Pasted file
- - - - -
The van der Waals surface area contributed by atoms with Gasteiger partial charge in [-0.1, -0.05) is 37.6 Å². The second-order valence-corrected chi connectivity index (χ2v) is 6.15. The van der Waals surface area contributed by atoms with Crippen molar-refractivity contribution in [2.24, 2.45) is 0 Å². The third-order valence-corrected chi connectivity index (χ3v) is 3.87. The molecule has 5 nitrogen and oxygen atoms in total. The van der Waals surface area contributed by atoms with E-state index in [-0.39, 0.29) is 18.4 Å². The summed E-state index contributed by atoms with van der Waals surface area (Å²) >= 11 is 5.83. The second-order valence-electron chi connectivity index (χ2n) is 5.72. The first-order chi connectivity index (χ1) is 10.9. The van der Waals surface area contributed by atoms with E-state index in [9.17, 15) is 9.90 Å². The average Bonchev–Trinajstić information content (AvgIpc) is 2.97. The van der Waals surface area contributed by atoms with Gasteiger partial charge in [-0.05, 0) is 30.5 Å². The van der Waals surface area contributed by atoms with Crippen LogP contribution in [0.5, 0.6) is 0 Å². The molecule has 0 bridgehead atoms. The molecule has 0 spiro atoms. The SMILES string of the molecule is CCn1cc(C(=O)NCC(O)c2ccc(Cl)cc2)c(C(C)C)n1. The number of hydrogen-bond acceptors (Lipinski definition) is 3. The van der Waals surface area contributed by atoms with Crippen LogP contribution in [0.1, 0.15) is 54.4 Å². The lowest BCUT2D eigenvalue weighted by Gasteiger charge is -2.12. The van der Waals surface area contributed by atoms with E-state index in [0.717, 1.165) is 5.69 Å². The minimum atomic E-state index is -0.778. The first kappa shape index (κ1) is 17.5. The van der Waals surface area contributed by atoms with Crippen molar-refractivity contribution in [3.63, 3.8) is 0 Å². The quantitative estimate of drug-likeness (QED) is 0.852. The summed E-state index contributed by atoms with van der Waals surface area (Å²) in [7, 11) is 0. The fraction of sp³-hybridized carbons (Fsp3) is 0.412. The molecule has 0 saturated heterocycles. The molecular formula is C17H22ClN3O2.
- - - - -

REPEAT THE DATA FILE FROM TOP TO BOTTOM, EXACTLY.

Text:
The van der Waals surface area contributed by atoms with Gasteiger partial charge in [-0.1, -0.05) is 37.6 Å². The second-order valence-corrected chi connectivity index (χ2v) is 6.15. The van der Waals surface area contributed by atoms with Crippen molar-refractivity contribution in [2.24, 2.45) is 0 Å². The third-order valence-corrected chi connectivity index (χ3v) is 3.87. The molecule has 5 nitrogen and oxygen atoms in total. The van der Waals surface area contributed by atoms with E-state index in [-0.39, 0.29) is 18.4 Å². The summed E-state index contributed by atoms with van der Waals surface area (Å²) >= 11 is 5.83. The second-order valence-electron chi connectivity index (χ2n) is 5.72. The first-order chi connectivity index (χ1) is 10.9. The van der Waals surface area contributed by atoms with E-state index in [9.17, 15) is 9.90 Å². The average Bonchev–Trinajstić information content (AvgIpc) is 2.97. The van der Waals surface area contributed by atoms with Gasteiger partial charge in [-0.05, 0) is 30.5 Å². The van der Waals surface area contributed by atoms with Crippen LogP contribution in [0.5, 0.6) is 0 Å². The molecule has 0 bridgehead atoms. The molecule has 0 spiro atoms. The SMILES string of the molecule is CCn1cc(C(=O)NCC(O)c2ccc(Cl)cc2)c(C(C)C)n1. The number of hydrogen-bond acceptors (Lipinski definition) is 3. The van der Waals surface area contributed by atoms with Crippen LogP contribution in [0.1, 0.15) is 54.4 Å². The lowest BCUT2D eigenvalue weighted by Gasteiger charge is -2.12. The van der Waals surface area contributed by atoms with E-state index in [0.717, 1.165) is 5.69 Å². The minimum atomic E-state index is -0.778. The first kappa shape index (κ1) is 17.5. The van der Waals surface area contributed by atoms with Crippen molar-refractivity contribution in [3.63, 3.8) is 0 Å². The quantitative estimate of drug-likeness (QED) is 0.852. The summed E-state index contributed by atoms with van der Waals surface area (Å²) in [7, 11) is 0. The fraction of sp³-hybridized carbons (Fsp3) is 0.412. The molecule has 0 saturated heterocycles. The molecular formula is C17H22ClN3O2.